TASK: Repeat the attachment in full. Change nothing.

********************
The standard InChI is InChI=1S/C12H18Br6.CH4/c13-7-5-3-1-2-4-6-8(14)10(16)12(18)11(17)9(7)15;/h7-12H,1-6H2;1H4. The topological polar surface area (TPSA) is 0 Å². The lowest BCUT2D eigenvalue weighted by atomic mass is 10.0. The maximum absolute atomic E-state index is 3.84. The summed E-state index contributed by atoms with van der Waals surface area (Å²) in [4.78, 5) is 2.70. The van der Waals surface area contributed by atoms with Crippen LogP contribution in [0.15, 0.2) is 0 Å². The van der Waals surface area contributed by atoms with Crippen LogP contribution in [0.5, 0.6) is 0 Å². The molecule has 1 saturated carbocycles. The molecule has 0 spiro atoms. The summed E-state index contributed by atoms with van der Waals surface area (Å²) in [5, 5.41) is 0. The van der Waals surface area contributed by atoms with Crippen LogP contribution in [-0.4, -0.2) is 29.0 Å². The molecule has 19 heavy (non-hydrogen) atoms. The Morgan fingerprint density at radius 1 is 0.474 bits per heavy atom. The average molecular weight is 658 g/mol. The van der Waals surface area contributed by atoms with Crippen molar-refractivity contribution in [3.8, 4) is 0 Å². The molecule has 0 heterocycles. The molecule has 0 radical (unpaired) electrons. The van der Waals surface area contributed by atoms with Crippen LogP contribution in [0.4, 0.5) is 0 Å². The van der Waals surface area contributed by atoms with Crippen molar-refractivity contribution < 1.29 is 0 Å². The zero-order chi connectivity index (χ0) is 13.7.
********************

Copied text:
The standard InChI is InChI=1S/C12H18Br6.CH4/c13-7-5-3-1-2-4-6-8(14)10(16)12(18)11(17)9(7)15;/h7-12H,1-6H2;1H4. The topological polar surface area (TPSA) is 0 Å². The lowest BCUT2D eigenvalue weighted by atomic mass is 10.0. The maximum absolute atomic E-state index is 3.84. The summed E-state index contributed by atoms with van der Waals surface area (Å²) in [4.78, 5) is 2.70. The van der Waals surface area contributed by atoms with Crippen LogP contribution in [0.15, 0.2) is 0 Å². The van der Waals surface area contributed by atoms with Crippen LogP contribution in [0.5, 0.6) is 0 Å². The molecule has 1 saturated carbocycles. The molecule has 0 spiro atoms. The summed E-state index contributed by atoms with van der Waals surface area (Å²) in [5, 5.41) is 0. The van der Waals surface area contributed by atoms with Crippen LogP contribution in [-0.4, -0.2) is 29.0 Å². The molecule has 19 heavy (non-hydrogen) atoms. The Morgan fingerprint density at radius 1 is 0.474 bits per heavy atom. The average molecular weight is 658 g/mol. The van der Waals surface area contributed by atoms with Crippen molar-refractivity contribution in [3.8, 4) is 0 Å². The molecule has 0 heterocycles. The molecule has 0 radical (unpaired) electrons. The van der Waals surface area contributed by atoms with Crippen LogP contribution in [0.4, 0.5) is 0 Å². The van der Waals surface area contributed by atoms with Crippen molar-refractivity contribution < 1.29 is 0 Å². The zero-order chi connectivity index (χ0) is 13.7.